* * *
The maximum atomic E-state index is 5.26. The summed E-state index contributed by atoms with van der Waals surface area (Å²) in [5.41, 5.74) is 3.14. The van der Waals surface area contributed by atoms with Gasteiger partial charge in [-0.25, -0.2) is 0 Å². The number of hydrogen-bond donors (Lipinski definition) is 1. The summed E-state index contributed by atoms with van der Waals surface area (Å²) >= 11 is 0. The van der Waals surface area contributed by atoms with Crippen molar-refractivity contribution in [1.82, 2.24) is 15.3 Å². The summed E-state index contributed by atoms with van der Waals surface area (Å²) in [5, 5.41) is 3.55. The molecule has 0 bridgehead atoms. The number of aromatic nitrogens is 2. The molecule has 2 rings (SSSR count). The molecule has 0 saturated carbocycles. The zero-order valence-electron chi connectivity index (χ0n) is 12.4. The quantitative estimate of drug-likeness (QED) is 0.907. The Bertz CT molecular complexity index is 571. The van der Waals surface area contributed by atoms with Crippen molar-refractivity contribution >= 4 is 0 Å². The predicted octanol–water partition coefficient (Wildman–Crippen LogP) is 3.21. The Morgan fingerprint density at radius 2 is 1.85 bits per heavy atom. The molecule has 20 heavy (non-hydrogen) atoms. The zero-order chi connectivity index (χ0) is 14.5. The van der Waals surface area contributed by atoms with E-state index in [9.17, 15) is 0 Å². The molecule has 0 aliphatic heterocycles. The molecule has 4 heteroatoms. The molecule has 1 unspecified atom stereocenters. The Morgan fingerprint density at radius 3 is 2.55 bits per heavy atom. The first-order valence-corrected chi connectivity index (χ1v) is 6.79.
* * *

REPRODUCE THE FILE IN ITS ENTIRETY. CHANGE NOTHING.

The maximum atomic E-state index is 5.26. The summed E-state index contributed by atoms with van der Waals surface area (Å²) in [5.41, 5.74) is 3.14. The van der Waals surface area contributed by atoms with Gasteiger partial charge in [-0.25, -0.2) is 0 Å². The number of hydrogen-bond donors (Lipinski definition) is 1. The summed E-state index contributed by atoms with van der Waals surface area (Å²) >= 11 is 0. The van der Waals surface area contributed by atoms with Crippen molar-refractivity contribution in [1.82, 2.24) is 15.3 Å². The summed E-state index contributed by atoms with van der Waals surface area (Å²) in [5, 5.41) is 3.55. The molecule has 0 bridgehead atoms. The number of aromatic nitrogens is 2. The molecule has 2 rings (SSSR count). The molecule has 0 saturated carbocycles. The zero-order valence-electron chi connectivity index (χ0n) is 12.4. The quantitative estimate of drug-likeness (QED) is 0.907. The Bertz CT molecular complexity index is 571. The van der Waals surface area contributed by atoms with Crippen molar-refractivity contribution >= 4 is 0 Å². The predicted octanol–water partition coefficient (Wildman–Crippen LogP) is 3.21. The Morgan fingerprint density at radius 2 is 1.85 bits per heavy atom. The molecule has 20 heavy (non-hydrogen) atoms. The zero-order chi connectivity index (χ0) is 14.5. The van der Waals surface area contributed by atoms with E-state index in [9.17, 15) is 0 Å². The molecule has 0 aliphatic heterocycles. The molecule has 4 heteroatoms. The molecule has 1 unspecified atom stereocenters. The Morgan fingerprint density at radius 3 is 2.55 bits per heavy atom. The first-order valence-corrected chi connectivity index (χ1v) is 6.79.